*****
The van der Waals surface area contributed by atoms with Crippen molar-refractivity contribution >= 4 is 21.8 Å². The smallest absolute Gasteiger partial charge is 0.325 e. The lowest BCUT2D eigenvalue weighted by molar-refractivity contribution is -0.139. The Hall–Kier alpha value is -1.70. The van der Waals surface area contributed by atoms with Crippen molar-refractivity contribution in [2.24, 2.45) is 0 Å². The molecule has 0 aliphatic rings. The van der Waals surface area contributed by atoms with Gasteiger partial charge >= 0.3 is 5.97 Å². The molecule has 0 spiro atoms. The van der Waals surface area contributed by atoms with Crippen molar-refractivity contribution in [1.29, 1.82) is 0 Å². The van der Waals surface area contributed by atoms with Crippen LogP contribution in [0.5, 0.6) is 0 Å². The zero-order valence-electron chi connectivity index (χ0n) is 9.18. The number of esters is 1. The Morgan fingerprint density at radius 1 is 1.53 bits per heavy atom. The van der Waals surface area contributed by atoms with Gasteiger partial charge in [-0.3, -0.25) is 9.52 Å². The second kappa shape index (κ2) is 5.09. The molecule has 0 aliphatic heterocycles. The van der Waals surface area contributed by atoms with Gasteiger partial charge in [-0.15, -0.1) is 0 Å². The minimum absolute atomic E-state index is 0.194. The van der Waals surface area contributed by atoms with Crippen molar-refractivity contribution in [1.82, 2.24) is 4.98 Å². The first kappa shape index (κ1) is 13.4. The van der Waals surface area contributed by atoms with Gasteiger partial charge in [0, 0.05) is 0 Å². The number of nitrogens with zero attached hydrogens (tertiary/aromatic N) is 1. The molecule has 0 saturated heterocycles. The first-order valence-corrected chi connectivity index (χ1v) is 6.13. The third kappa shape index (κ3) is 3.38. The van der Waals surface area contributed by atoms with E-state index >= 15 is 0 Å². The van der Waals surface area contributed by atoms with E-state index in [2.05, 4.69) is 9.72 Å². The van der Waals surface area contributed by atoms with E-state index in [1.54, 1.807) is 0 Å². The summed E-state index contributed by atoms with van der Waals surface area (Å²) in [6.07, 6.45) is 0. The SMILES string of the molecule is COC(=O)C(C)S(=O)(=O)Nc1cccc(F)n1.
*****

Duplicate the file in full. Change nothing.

The van der Waals surface area contributed by atoms with Crippen molar-refractivity contribution >= 4 is 21.8 Å². The smallest absolute Gasteiger partial charge is 0.325 e. The lowest BCUT2D eigenvalue weighted by molar-refractivity contribution is -0.139. The Hall–Kier alpha value is -1.70. The van der Waals surface area contributed by atoms with Crippen molar-refractivity contribution in [2.24, 2.45) is 0 Å². The molecule has 0 aliphatic rings. The van der Waals surface area contributed by atoms with Gasteiger partial charge >= 0.3 is 5.97 Å². The molecule has 0 spiro atoms. The van der Waals surface area contributed by atoms with Crippen molar-refractivity contribution in [1.29, 1.82) is 0 Å². The van der Waals surface area contributed by atoms with Crippen LogP contribution in [0.5, 0.6) is 0 Å². The zero-order valence-electron chi connectivity index (χ0n) is 9.18. The number of esters is 1. The Morgan fingerprint density at radius 1 is 1.53 bits per heavy atom. The van der Waals surface area contributed by atoms with Gasteiger partial charge in [-0.3, -0.25) is 9.52 Å². The second kappa shape index (κ2) is 5.09. The molecule has 0 aliphatic heterocycles. The van der Waals surface area contributed by atoms with Gasteiger partial charge in [-0.15, -0.1) is 0 Å². The minimum absolute atomic E-state index is 0.194. The van der Waals surface area contributed by atoms with Crippen molar-refractivity contribution in [1.82, 2.24) is 4.98 Å². The first kappa shape index (κ1) is 13.4. The van der Waals surface area contributed by atoms with Gasteiger partial charge in [0, 0.05) is 0 Å². The number of nitrogens with zero attached hydrogens (tertiary/aromatic N) is 1. The molecule has 0 saturated heterocycles. The first-order valence-corrected chi connectivity index (χ1v) is 6.13. The third kappa shape index (κ3) is 3.38. The van der Waals surface area contributed by atoms with E-state index >= 15 is 0 Å². The van der Waals surface area contributed by atoms with E-state index in [2.05, 4.69) is 9.72 Å². The van der Waals surface area contributed by atoms with E-state index in [1.54, 1.807) is 0 Å². The summed E-state index contributed by atoms with van der Waals surface area (Å²) in [6.07, 6.45) is 0. The SMILES string of the molecule is COC(=O)C(C)S(=O)(=O)Nc1cccc(F)n1.